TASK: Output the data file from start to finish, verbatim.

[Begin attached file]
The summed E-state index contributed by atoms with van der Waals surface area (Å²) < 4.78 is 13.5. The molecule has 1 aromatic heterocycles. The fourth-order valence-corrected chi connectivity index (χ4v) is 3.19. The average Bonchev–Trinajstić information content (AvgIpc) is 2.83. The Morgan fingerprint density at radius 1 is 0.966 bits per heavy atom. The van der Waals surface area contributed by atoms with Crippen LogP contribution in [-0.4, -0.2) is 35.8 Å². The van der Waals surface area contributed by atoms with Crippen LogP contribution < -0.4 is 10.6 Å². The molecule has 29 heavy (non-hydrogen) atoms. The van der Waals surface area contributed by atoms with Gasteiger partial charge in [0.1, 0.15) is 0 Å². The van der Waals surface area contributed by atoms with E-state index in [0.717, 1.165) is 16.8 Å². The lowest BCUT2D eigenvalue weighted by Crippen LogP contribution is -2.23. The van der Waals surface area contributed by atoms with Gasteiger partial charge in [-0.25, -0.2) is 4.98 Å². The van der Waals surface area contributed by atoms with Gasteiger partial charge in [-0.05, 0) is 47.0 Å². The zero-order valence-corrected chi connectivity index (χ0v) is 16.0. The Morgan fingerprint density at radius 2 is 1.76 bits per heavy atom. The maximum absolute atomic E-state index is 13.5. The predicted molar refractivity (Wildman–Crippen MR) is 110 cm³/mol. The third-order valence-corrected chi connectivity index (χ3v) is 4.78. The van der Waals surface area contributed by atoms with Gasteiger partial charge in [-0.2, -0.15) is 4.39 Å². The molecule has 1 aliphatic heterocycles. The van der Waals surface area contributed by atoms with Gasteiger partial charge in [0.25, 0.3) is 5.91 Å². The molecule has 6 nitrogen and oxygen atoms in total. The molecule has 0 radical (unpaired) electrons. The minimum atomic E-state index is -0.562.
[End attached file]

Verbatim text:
The summed E-state index contributed by atoms with van der Waals surface area (Å²) < 4.78 is 13.5. The molecule has 1 aromatic heterocycles. The fourth-order valence-corrected chi connectivity index (χ4v) is 3.19. The average Bonchev–Trinajstić information content (AvgIpc) is 2.83. The Morgan fingerprint density at radius 1 is 0.966 bits per heavy atom. The van der Waals surface area contributed by atoms with Crippen LogP contribution in [-0.4, -0.2) is 35.8 Å². The van der Waals surface area contributed by atoms with Crippen LogP contribution < -0.4 is 10.6 Å². The molecule has 29 heavy (non-hydrogen) atoms. The van der Waals surface area contributed by atoms with Gasteiger partial charge in [0.1, 0.15) is 0 Å². The van der Waals surface area contributed by atoms with E-state index in [0.717, 1.165) is 16.8 Å². The lowest BCUT2D eigenvalue weighted by Crippen LogP contribution is -2.23. The van der Waals surface area contributed by atoms with Gasteiger partial charge in [-0.25, -0.2) is 4.98 Å². The van der Waals surface area contributed by atoms with Gasteiger partial charge in [-0.05, 0) is 47.0 Å². The zero-order valence-corrected chi connectivity index (χ0v) is 16.0. The Morgan fingerprint density at radius 2 is 1.76 bits per heavy atom. The maximum absolute atomic E-state index is 13.5. The predicted molar refractivity (Wildman–Crippen MR) is 110 cm³/mol. The third-order valence-corrected chi connectivity index (χ3v) is 4.78. The van der Waals surface area contributed by atoms with Gasteiger partial charge in [-0.2, -0.15) is 4.39 Å². The molecule has 1 aliphatic heterocycles. The van der Waals surface area contributed by atoms with Gasteiger partial charge in [0.25, 0.3) is 5.91 Å². The molecule has 6 nitrogen and oxygen atoms in total. The molecule has 0 radical (unpaired) electrons. The minimum atomic E-state index is -0.562.